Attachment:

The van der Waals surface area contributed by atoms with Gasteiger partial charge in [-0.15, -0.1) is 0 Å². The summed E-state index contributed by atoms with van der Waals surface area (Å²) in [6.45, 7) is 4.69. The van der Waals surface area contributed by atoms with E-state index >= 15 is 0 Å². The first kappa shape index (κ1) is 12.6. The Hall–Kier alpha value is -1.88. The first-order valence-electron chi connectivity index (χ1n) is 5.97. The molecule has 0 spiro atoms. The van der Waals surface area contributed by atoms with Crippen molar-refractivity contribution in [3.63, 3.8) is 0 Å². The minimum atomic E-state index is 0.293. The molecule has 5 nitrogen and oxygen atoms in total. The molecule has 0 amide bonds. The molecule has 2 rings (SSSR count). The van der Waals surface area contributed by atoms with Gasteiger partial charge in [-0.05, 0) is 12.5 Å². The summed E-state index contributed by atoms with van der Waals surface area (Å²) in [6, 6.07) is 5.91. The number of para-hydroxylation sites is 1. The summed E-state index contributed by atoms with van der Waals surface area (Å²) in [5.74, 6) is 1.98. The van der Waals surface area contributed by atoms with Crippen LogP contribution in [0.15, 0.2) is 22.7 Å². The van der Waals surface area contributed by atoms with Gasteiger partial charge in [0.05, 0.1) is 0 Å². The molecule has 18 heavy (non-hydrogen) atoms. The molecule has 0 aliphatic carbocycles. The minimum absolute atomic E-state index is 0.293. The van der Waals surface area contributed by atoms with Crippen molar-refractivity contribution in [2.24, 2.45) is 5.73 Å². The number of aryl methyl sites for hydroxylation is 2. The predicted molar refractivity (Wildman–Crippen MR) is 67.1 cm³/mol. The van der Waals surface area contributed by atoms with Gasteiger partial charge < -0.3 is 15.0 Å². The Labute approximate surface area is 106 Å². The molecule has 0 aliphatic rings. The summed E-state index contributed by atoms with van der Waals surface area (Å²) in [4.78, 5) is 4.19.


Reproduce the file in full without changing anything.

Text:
The van der Waals surface area contributed by atoms with Gasteiger partial charge in [-0.15, -0.1) is 0 Å². The summed E-state index contributed by atoms with van der Waals surface area (Å²) in [6.45, 7) is 4.69. The van der Waals surface area contributed by atoms with E-state index >= 15 is 0 Å². The first kappa shape index (κ1) is 12.6. The Hall–Kier alpha value is -1.88. The first-order valence-electron chi connectivity index (χ1n) is 5.97. The molecule has 0 spiro atoms. The van der Waals surface area contributed by atoms with Crippen molar-refractivity contribution in [3.63, 3.8) is 0 Å². The minimum atomic E-state index is 0.293. The molecule has 5 nitrogen and oxygen atoms in total. The molecule has 0 amide bonds. The molecule has 2 rings (SSSR count). The van der Waals surface area contributed by atoms with Gasteiger partial charge in [-0.05, 0) is 12.5 Å². The summed E-state index contributed by atoms with van der Waals surface area (Å²) in [6, 6.07) is 5.91. The number of para-hydroxylation sites is 1. The summed E-state index contributed by atoms with van der Waals surface area (Å²) in [5.74, 6) is 1.98. The van der Waals surface area contributed by atoms with Crippen LogP contribution in [0.15, 0.2) is 22.7 Å². The van der Waals surface area contributed by atoms with Gasteiger partial charge in [0.05, 0.1) is 0 Å². The molecule has 18 heavy (non-hydrogen) atoms. The molecule has 0 aliphatic carbocycles. The minimum absolute atomic E-state index is 0.293. The van der Waals surface area contributed by atoms with Crippen molar-refractivity contribution in [2.24, 2.45) is 5.73 Å². The number of aryl methyl sites for hydroxylation is 2. The predicted molar refractivity (Wildman–Crippen MR) is 67.1 cm³/mol. The van der Waals surface area contributed by atoms with Gasteiger partial charge < -0.3 is 15.0 Å². The Labute approximate surface area is 106 Å². The molecule has 0 aliphatic rings. The summed E-state index contributed by atoms with van der Waals surface area (Å²) in [4.78, 5) is 4.19.